Tuesday, January 23, 2018

I-43 over Fox River in Green Bay, WI

(Bridge Hunter (explains who Leo Frigo was), 3D Satellite)
The official name is the Leo Frigo Memorial Bridge (60+ photos).
Its initial name was Tower Drive Bridge.

(For my furture reference: swingbridge closed because a train is coming in the upper-right corner.)

This posting brought I-43 tied-steel arch bridge to my attention.
Jeff Rueckert posted
The last vessel in for the Season , Michigan Docked in Green Bay
[Judging from the power line towers, this tow is docked at the US Oil Fox River Terminal.]
"To comply with St. Lawrence Seaway standards, there is 120 feet of clearance under the bridge structure to the normal water level." [Bridge Hunter]

"Because of the bridge's height and slope, it is prone to being shut down during high wind warnings, heavy fog, blizzards, and icy conditions." [PayneAndDolan]

The approach spans to the steel-girder spans were concrete.
WebCam Snapshot
"Built 1981; closed Sept. 25, 2013, after the deck was found to be sagging; reopened January 5, 2014" [Bridge Hunter]

[Pier 22 sank two feet.]

[A dramatic demonstration of the flexibility of steel. But I'm surprised the decking didn't crack.]
There are three videos at the end if you want to listen instead of read. I found them before I finally found some reports on the problem and fix.
Industrial byproducts [e.g. fly ash because this area was old fill], highly corrosive black, powdery material in the soil, caused some underground steel supports to corrode and buckle under the weight of one bridge pier. A state investigation found that pilings under four other nearby piers had also corroded. Repairs to the bridge began in November 2013 and focused on hoisting up the sunken section of the bridge while neutralizing the corroded sup-ports. Crews installed deep, concrete shafts underground that, instead of the pilings, support the weight of the piers. Before this, a $1.6 million project built two steel support towers to prop up the bridge and prevent it from sinking further.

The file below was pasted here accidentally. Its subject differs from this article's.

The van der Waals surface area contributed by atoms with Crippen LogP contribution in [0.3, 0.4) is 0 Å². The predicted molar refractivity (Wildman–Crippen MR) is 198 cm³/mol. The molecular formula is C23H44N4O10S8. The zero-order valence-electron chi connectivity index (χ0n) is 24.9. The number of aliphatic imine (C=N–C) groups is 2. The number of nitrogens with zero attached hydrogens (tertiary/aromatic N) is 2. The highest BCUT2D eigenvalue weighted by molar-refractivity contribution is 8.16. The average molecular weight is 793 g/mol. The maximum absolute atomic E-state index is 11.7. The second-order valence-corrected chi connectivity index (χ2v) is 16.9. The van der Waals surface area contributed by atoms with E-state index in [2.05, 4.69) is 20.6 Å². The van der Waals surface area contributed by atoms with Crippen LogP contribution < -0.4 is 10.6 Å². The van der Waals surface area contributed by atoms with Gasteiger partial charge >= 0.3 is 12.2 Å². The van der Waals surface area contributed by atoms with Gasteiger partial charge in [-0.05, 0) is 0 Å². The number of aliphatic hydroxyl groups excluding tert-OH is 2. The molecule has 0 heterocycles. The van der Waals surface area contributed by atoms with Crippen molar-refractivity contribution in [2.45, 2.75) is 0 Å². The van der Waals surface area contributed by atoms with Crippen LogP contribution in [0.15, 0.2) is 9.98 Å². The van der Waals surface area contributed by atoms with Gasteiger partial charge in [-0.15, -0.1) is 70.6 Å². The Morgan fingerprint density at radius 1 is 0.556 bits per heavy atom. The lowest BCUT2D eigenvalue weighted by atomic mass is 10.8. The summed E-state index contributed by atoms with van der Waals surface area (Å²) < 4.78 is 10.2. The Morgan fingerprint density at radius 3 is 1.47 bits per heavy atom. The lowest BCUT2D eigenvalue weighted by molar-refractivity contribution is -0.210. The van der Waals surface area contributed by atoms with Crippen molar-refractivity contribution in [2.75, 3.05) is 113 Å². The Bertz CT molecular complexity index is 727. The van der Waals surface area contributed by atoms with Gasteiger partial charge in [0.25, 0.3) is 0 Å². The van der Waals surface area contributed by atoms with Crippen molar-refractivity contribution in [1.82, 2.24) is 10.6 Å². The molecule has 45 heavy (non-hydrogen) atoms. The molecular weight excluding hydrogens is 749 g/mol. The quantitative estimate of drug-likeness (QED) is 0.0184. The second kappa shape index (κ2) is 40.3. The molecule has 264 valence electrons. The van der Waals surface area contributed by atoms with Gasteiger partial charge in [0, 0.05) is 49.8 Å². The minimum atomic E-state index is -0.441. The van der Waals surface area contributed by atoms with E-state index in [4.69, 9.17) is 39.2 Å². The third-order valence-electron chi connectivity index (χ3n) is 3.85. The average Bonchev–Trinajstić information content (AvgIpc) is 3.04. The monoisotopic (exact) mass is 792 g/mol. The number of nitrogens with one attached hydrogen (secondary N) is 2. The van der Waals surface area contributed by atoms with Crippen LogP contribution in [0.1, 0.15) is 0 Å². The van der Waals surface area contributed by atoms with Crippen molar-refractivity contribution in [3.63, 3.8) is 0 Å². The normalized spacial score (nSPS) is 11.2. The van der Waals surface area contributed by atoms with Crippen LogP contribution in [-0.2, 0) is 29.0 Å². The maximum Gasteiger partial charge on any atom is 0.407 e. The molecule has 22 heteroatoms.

The bridge was closed for three and a half months for repairs, with a bill of $18-20 million. The Federal Highway Administration approved emergency funding for the repairs, which covered most of that cost. It was reopened in January 2014, but crews will perform additional preventive maintenance and other work in the spring and summer. The estimated impact of closing the Leo Frigo Bridge was $139,000 a day (approximately $14.5 million). 
"In winning the project, Payne & Dolan faced penalties of $50,000-a-day for a delayed reopening. The repair project solution involved erecting two temporary towers to prevent the bridge from sagging further and ensure worker safety while performing permanent repairs to the bridge. Payne & Dolan then placed new pilings at the bases of piers 21 to 25. Next the approximately 1,600 ton superstructure was moved back into place via hydraulic jacking.  The project was completed in time to allow the bridge to be opened to traffic two weeks ahead of schedule on January 5th, 2014; just in time to accommodate a sold-out crowd heading to Lambeau Field to watch the Green Bay Packers face the San Francisco 49ers in the NFC wild-card playoff." [PayneAndDolan]


Within the report WisDOT explains their analysis and repairs. Determining old industrial soils used as fill, such as fly ash, corroded steel pilings causing pier 22 to buckle. Engineers determining five supports in all were surrounded by the soil requiring extensive repairs to them all.

"We put four concrete foundations down into rock - tied existing pier into those posts and solidified the foundations," said Buchholz.
Buchholz says the repairs provide corrosion protection for 75 years.  A near tragedy caused by corrosive fills that based on this document transportation engineers will now be more wary of.
"The soil showed fly ash fill,  but we never asked was it corrosive or not corrosive," said Buchholz. "What this shows is now we need to be asking those questions when you run into fly ash fill."
The report also tells how WisDOT installed corrosion monitoring equipment at eight sites on both sides of the Fox River that will be checked every two years.
Final cost of project $15 million.
NACE has links to the 3000 page final report. Fortunately, the report starts with a 3 page executive summary.
Final Report, Part I, page 2 of the Executive Summary

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(new window) (Includes diesel pile driver action.)

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